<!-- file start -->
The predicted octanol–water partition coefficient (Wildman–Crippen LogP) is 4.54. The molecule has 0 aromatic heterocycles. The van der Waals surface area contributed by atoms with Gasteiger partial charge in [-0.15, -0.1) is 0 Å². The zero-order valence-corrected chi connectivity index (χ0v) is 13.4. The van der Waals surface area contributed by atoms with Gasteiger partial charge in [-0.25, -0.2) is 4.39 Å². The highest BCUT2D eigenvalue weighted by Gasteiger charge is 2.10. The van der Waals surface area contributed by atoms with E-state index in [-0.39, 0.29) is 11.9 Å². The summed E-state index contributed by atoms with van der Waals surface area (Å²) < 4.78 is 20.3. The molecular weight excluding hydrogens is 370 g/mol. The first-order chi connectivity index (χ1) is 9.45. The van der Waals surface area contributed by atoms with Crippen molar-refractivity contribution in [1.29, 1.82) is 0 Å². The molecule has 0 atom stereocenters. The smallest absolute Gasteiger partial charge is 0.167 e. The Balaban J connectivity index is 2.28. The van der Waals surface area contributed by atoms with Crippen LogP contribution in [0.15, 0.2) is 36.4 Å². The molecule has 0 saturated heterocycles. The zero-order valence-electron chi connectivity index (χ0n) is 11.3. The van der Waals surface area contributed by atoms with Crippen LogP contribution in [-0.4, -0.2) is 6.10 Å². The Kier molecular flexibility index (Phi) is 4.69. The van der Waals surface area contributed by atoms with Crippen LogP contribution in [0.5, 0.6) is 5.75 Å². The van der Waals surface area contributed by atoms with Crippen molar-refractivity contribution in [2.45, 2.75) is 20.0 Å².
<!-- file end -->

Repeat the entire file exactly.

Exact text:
The predicted octanol–water partition coefficient (Wildman–Crippen LogP) is 4.54. The molecule has 0 aromatic heterocycles. The van der Waals surface area contributed by atoms with Gasteiger partial charge in [-0.15, -0.1) is 0 Å². The zero-order valence-corrected chi connectivity index (χ0v) is 13.4. The van der Waals surface area contributed by atoms with Gasteiger partial charge in [-0.25, -0.2) is 4.39 Å². The highest BCUT2D eigenvalue weighted by Gasteiger charge is 2.10. The van der Waals surface area contributed by atoms with E-state index in [-0.39, 0.29) is 11.9 Å². The summed E-state index contributed by atoms with van der Waals surface area (Å²) < 4.78 is 20.3. The molecular weight excluding hydrogens is 370 g/mol. The first-order chi connectivity index (χ1) is 9.45. The van der Waals surface area contributed by atoms with Crippen molar-refractivity contribution in [1.29, 1.82) is 0 Å². The molecule has 0 atom stereocenters. The smallest absolute Gasteiger partial charge is 0.167 e. The Balaban J connectivity index is 2.28. The van der Waals surface area contributed by atoms with Crippen LogP contribution in [0.15, 0.2) is 36.4 Å². The molecule has 0 saturated heterocycles. The zero-order valence-electron chi connectivity index (χ0n) is 11.3. The van der Waals surface area contributed by atoms with Crippen LogP contribution in [-0.4, -0.2) is 6.10 Å². The Kier molecular flexibility index (Phi) is 4.69. The van der Waals surface area contributed by atoms with Crippen LogP contribution in [0.5, 0.6) is 5.75 Å². The van der Waals surface area contributed by atoms with Crippen molar-refractivity contribution in [2.45, 2.75) is 20.0 Å².